The Parenting Tactic That Protected Enslaved Black Children

woman sitting in front of child sitting beside trees
Briona Lamback
June 7, 2024

It’s natural for parents to be proud when they hear nice things about their children.  But some parents might deflect praise with a comment like "he's a mess." Some parents may also insist their children not leave their sight whenever they leave home together. These reactions could be the result of generational trauma.

According to Dr. Joy DeGruy, clinical psychologist and author of Post Traumatic Slave Syndrome, enslaved parents belittled children as a form of protection. When an enslaver complimented their child, parents saw it as a threat of harm or separation. Parents minimized their children's intelligence and strength so that enslavers wouldn’t consider them worth selling away from their families.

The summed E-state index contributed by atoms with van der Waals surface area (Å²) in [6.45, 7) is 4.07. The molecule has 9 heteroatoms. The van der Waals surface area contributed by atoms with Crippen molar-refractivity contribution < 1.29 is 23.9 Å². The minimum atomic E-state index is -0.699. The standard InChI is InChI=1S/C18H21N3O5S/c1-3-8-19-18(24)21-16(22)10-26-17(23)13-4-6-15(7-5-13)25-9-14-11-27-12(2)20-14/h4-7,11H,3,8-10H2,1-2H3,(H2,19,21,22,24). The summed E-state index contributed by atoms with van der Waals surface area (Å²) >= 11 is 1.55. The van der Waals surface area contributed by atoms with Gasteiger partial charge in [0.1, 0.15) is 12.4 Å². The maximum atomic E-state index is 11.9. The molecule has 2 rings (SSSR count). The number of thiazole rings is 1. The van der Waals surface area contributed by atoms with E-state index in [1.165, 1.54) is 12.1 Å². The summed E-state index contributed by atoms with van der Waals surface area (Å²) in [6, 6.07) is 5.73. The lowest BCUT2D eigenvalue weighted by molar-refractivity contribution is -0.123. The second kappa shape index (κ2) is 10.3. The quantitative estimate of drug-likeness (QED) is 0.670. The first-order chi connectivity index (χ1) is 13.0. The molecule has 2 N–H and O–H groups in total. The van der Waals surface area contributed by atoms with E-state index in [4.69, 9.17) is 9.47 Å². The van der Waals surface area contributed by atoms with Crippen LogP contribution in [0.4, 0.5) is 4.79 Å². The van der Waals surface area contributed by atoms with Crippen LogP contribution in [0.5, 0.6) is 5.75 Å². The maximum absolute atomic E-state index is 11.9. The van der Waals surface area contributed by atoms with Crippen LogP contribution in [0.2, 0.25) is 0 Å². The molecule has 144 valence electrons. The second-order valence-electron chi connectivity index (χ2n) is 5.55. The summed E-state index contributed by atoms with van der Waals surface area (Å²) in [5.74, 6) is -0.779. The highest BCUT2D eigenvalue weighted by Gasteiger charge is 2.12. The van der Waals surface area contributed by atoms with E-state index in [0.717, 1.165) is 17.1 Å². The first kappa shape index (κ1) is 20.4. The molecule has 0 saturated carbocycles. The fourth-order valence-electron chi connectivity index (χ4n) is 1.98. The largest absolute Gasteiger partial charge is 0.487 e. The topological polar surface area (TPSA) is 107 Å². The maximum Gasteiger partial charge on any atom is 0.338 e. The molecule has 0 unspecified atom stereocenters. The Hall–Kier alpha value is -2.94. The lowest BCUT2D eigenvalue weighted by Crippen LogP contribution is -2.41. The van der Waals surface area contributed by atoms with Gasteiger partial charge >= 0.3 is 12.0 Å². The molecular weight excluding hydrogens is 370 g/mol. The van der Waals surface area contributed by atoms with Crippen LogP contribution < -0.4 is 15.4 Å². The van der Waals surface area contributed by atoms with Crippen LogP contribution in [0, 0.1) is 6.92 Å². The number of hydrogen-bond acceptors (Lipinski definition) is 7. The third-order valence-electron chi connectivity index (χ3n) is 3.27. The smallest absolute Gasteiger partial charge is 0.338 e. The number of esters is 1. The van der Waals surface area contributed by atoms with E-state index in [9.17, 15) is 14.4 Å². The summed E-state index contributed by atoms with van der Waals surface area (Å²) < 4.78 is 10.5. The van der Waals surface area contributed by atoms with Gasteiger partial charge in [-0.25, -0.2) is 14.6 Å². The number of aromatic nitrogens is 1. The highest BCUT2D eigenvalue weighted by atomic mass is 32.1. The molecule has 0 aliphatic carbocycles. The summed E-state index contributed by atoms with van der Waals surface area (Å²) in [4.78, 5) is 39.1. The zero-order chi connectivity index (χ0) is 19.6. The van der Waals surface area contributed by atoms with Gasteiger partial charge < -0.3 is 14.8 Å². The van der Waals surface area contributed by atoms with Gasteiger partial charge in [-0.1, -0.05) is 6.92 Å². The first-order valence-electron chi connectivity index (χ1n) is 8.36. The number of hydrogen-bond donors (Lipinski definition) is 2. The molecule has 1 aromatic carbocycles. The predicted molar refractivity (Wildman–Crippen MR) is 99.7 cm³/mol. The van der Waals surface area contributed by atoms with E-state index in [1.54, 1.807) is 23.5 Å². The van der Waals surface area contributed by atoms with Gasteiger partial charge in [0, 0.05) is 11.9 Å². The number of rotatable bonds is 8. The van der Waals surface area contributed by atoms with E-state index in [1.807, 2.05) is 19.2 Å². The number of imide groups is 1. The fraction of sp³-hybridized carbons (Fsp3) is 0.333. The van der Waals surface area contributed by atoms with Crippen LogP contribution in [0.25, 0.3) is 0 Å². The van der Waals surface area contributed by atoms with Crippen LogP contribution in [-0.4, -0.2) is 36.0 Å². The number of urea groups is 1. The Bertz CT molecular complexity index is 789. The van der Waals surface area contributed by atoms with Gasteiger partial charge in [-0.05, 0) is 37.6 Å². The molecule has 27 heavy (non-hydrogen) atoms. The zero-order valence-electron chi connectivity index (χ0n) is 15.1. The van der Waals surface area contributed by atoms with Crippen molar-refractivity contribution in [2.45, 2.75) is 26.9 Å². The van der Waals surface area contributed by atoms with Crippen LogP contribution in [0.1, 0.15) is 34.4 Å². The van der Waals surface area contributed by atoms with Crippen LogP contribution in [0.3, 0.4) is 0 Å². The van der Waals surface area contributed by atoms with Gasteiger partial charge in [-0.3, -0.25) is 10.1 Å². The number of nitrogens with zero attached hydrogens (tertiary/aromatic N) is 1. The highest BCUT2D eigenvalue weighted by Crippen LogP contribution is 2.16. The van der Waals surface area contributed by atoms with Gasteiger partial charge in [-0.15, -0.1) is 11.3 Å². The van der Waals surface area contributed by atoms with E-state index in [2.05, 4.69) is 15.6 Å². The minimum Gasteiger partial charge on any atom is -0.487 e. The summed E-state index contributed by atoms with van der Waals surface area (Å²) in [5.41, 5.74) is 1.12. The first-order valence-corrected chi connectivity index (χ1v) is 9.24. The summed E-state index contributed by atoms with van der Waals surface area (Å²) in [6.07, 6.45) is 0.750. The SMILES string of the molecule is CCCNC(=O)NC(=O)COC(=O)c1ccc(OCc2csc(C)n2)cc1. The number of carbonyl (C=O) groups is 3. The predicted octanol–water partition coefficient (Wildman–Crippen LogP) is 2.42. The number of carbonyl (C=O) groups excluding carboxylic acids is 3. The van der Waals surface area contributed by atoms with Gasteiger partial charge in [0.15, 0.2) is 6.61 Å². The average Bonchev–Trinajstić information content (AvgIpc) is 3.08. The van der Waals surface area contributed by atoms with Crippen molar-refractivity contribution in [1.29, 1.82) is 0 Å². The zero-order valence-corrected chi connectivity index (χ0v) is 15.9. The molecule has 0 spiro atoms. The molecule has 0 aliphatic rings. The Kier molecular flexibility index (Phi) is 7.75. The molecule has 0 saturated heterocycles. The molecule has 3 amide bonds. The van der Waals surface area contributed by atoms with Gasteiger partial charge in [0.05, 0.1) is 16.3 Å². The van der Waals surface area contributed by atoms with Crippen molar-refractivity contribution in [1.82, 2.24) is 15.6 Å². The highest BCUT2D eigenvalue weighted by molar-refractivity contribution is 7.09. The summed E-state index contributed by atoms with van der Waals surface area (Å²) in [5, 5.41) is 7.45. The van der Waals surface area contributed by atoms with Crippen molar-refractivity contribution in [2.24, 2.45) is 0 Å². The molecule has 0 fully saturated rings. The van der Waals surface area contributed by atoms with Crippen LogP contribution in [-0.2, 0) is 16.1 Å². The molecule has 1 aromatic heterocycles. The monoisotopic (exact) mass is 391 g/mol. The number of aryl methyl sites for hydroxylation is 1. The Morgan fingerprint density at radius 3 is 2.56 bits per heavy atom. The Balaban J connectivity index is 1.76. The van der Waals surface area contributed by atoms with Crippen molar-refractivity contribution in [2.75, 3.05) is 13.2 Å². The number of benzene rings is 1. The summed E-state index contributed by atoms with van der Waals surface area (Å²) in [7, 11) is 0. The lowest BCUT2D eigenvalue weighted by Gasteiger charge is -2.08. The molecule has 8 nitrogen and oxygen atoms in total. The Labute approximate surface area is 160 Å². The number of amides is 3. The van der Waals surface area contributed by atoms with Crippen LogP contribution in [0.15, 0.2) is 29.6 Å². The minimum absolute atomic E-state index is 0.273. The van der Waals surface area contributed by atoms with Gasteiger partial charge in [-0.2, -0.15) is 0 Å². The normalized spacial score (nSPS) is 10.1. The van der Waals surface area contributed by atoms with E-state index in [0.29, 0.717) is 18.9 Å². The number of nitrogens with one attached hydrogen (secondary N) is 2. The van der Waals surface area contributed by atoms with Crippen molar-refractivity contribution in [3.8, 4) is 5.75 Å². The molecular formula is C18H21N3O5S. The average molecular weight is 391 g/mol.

In the Jim Crow era, Black children weren't allowed to wander because any encounter with a white person could kill them. Systemic racism forces us to adapt to survive, so hypervigilance is a reflex. Epigenetics research shows that trauma can be passed on genetically.

Today, Black parents might hesitate to praise their children or encourage their natural curiosity. These are trauma responses that could harm children’s mental health and self-esteem.

We've always done whatever is necessary to protect our children, but it's time to abandon the behaviors that no longer serve us or them.